A wounded German is carried by fellow German prisoners being escorted away from the Hill 70 battle-ground by Canadian highlanders: Aug 1917
Photo Credit: Archives Canada PA-001623

Update: Hill 70 – Outstanding Canadian victory, forgotten no longer

In just a few short days, on April 9, a massive crowd will gather at the spectacular Canadian Vimy memorial in France for the 100th anniversary of that incredible victory which marked a turning point for the Allies in that war, and helped to create a sense of Canadian nationhood..

The magnificent memorial was created after the war to remember the important victory on that high ground in 1917.

But another smaller ceremony will also take place a short distance away near the city of Lens.

This will be at an area once known as Hill 70. It was a the site of another tremendous major victory for Canadians, but one which has been largely forgotten.

An outstanding all-Canadian victory at Hill 70 near Loos France in WW-I had been all but forgotten. LCol (ret'd) Mark Hutchings led the provately funded effort to build an impressive memorial on the site

Canadian Forces LCol. (ret’d) Mark Hutchings, shown in France, has been the driving force in creating the impressive memorial at Hill 70, a major all-Canadian victory in WW-I, but largely forgotten until now. Photo: CBC

Until now.

Lt.Col. (ret.) Mark Hutchings has been leading a battle to rectify that wrong, and his all-volunteer group, the Hill 70 Project will be holding a ribbon cutting ceremony on the newly created memorial to Hill 70.  The ceremony will also be attended by a number of very important state dignitaries and guests from Canada and France.

The multi-million dollar obelisk and memorial park was created entirely through private donations.  It will also have the unique feature of several “vignettes” audio and visual to tell the story of individual soldiers at the battle including those of several Victoria Cross winners. Visitors to the site will be able to see and hear these stories on their mobile phones.  The vignettes are narrated by internationally-known Canadian actor Dan Aykroyd in English, and former Radio-Canada news anchor and veteran broadcaster Bernard Derome in French,  both of whom donated their time to the project along with other volunteers voicing the various soldiers in each vignette.  These vignettes, are expected to be available for download by mid 2018.


The Vimy battle which began on a miserable wet and cold April 9th morning, was a battle planned by a Canadian General with newly devised Canadian tactics.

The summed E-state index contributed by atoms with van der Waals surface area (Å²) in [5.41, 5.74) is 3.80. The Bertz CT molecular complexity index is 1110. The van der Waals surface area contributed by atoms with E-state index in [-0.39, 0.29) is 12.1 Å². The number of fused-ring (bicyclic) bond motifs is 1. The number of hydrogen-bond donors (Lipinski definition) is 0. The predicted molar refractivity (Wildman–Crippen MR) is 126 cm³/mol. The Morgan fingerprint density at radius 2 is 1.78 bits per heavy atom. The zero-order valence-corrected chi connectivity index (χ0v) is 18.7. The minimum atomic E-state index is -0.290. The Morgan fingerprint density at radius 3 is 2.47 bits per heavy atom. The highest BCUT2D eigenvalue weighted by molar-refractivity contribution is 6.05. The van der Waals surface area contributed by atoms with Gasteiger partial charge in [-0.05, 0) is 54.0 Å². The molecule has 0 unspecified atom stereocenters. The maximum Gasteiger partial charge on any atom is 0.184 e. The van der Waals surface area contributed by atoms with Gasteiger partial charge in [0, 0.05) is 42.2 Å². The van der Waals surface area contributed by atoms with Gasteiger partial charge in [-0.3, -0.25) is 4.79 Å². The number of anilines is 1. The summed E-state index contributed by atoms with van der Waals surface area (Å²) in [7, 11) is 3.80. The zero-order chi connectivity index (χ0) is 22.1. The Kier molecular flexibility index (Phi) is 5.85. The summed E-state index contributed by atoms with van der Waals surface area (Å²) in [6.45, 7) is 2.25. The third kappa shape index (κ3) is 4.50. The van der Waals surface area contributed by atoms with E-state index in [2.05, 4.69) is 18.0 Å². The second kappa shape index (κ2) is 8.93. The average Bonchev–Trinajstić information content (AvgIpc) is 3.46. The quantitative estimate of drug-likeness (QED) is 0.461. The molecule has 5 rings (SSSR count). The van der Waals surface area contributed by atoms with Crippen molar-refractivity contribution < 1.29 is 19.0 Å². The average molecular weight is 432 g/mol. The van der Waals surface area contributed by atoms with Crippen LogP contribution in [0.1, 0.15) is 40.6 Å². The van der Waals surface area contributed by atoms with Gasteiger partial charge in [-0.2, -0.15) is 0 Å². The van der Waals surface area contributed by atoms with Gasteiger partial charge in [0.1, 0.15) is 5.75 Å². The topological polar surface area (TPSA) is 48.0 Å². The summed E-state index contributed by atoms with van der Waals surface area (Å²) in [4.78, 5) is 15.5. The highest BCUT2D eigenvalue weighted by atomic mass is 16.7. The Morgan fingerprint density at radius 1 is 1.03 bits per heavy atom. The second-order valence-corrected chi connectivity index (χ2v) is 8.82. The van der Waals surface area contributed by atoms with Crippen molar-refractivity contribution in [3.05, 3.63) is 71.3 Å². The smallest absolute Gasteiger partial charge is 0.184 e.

Previously the tens of thousands of Canadian units had been spread out among the British army, but for the first time they were brought together to fight as a unified Canadian army.

After bitter fighting, the majority Canadian force took the ridge in what became a huge morale booster for the Allies which had not been doing well at all to that point,  but also, and especially, a boost for Canada as a nation.

Artist’s concept of the finished Hill 70 memorial park © Hill 70 project

But another major victory of at least equal importance happened just months later.

The Canadian General, Arthur Currie had been promoted because of his skill with the Vimy battle. Now for the first time, overall control of the Canadian Army would be entirely in Canadian hands.

Another artist concept view of the memorial park planned for completion in August for the 100th anniversary of the landmark Hill 70 battle,. © Hill 70 Project

His newly assigned objective, the important town of Lens. But instead of blindly following a dangerous order, as would normally be the case, he determined instead that the nearby high ground  Hill 70 was the better target, would achieve a greater strategic victory, and not cost nearly as many lives as a direct assault against the city. He was proven right on all accounts.

General Arthur Currie had not been a career soldier, perhaps this is what enabled him to devise new tactics and methods free from some of the staid and antiquated ideas of fellow British senior staff.

Again with meticulous planning and preparation the all-Canadian force quickly took the high ground and resisted some 21 counter-attacks.

Although it once again showed the superior fighting ability of the volunteer Canadian army, and although an important strategic and tactical victory, it remained overshadowed by Vimy before it, and the horrific bloodbath of Passchendaele which followed.

Canadians in a captured German trench on Hill 70 © Archives Canada MIKAN 3395588

It was forgotten and unlike many other victories, no marker was ever set to denote it’s importance and significance.

Project Hill 70 worked to correct this with millions of dollars raised with no public money from the government.  Many professionals donated days and weeks of effort pro-bono to help.

Coloured image of original black and white photo showing a soldier slightly wounded in shoulder and leg drinking tea about 100 yards behind the front line at Hill 70, Aug.1917. The average age of a Canadian soldier in WWI was 26, of those killed , 20. © Archives Ontario, I0004820, Ref code C 224-0-0-10-10

Now a beautiful memorial obelisk and park are coming together to be ready for the 100th anniversary in August.

But this April, along with the Vimy commemoration, an official ribbon cutting ceremony will take place with dignitaries from Canada, France and elsewhere to mark the setting of the obelisk memorial.

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